Seeds of change: How Tulip Street Garden became a neighborhood oasis & pollinator protector
Joe Caltagirone turned a vacant lot into a community landmark. Now, he’s on a mission to help pollinators like monarch butterflies.
When Joe Caltagirone bought the house he grew up in about 30 years ago in Olde Richmond, he never expected to become a neighborhood celebrity. But thanks to a gorgeous garden, he is now.
After purchasing his childhood home from his parents, Caltagirone was disappointed to see the empty lots at Tulip and East Cumberland streets were filled with trash and weeds.
At this time, there was a program which offered low prices for empty lots if you turned them into gardens. The land where the Tulip Garden now resides can never be lost to real estate development because the Neighborhood Gardens Trust (formerly Neighborhood Gardens Association) was able to acquire the two lots for permanent preservation between 1998 and 2000. Caltagirone was working full-time but went ahead and utilized the program, buying one lot at first, and then later, another.
“When I first got the land, there were a lot of people doing this, and they were all growing food, which is understandable. But there wasn’t enough land here,” he said. “I figured we needed beauty more than we needed food.”
But Caltagirone wasn’t a gardener, and so he took his inspiration from a Philly staple: the yearly Flower Show. While there, he realized that the exhibits were the same size as his empty lot.
“So what I have to do is set up a permanent Garden Show exhibit,” he remembers thinking to himself. “Because they’re really stunning.”
In true Flower Show fashion, he decided to theme the garden after a Norman Rockwell painting called Spring Flowers, which depicts a basket full of freshly picked spring flowers, and you see gardening tools as well as a woman’s hat, shoes, and gloves, and an open door. Though you can’t see the garden or the woman, you can imagine that they must both be just out of frame.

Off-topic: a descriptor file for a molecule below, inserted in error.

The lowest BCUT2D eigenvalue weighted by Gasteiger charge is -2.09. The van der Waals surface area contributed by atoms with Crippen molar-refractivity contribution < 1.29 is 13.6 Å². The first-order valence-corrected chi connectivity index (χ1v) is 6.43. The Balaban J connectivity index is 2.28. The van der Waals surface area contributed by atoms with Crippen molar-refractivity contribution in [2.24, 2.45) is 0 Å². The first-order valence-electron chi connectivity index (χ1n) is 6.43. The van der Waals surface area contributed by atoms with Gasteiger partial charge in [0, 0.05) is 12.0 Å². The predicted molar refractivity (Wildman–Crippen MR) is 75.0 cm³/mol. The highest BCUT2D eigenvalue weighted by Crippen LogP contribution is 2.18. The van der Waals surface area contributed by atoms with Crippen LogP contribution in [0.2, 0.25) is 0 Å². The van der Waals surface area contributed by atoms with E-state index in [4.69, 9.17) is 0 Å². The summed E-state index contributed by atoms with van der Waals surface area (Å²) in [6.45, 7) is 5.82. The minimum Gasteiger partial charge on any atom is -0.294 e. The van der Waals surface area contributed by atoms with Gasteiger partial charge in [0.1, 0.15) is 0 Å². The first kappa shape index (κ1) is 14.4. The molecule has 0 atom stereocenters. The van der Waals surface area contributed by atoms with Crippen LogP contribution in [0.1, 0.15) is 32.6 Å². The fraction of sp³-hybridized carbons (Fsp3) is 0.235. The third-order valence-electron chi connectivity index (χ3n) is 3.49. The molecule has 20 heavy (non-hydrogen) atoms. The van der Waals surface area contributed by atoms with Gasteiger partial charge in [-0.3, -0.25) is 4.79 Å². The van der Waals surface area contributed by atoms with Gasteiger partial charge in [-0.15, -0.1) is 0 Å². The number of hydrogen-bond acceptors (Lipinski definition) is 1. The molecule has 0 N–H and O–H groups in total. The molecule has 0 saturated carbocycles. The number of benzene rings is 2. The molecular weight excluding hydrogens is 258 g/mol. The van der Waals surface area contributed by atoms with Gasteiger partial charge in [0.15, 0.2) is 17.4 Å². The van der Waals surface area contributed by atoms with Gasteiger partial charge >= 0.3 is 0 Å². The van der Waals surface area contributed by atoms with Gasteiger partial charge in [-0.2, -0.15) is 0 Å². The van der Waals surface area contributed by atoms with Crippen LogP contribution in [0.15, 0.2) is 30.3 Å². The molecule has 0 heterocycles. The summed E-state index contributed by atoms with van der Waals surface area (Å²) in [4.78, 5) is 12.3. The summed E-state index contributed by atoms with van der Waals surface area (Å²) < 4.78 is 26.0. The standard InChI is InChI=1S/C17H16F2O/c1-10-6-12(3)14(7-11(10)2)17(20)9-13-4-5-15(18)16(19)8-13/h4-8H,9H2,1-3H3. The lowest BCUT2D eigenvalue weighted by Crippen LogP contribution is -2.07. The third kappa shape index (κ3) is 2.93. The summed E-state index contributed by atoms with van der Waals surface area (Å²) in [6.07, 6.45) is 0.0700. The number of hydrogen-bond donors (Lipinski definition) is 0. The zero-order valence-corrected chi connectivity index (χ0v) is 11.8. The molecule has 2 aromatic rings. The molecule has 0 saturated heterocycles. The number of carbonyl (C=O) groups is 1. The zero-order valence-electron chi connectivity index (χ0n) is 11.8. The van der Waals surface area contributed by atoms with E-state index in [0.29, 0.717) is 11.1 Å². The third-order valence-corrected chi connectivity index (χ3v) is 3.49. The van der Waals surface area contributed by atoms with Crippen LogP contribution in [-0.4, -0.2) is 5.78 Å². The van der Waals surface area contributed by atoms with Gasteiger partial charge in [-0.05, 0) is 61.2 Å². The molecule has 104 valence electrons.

“I wanted to create the garden on the other side of that door,” explained Caltagirone.
For three decades, Caltagirone has cared for the garden, mostly using his own money. And the garden slowly grew in fame. In 2013, Caltagirone won first prize in the Community Flower Gardens category of the Pennsylvania Horticultural Society’s 2013 City Gardens Contest. Over the years, more families with baby strollers started to come through the garden, people started to make special trips to the neighborhood just to walk through, and Caltagirone says now, he can no longer be outside without someone stopping to talk to him, compliment the garden, ask a question, or say thanks.
“That’s what keeps me going. If I didn’t hear anything over the years, I would think you know what, this is not, this doesn’t matter,” said Caltagirone.
Planting Pollinator Gardens for the local ecosystem
But it’s clear from the response that his work does matter. And what he plants matters too. Caltagirone is now focusing on pollinators, insects that jump from plant to plant and carry the pollen and other things that help the plant to grow.
Why do we want to encourage insects, you might ask?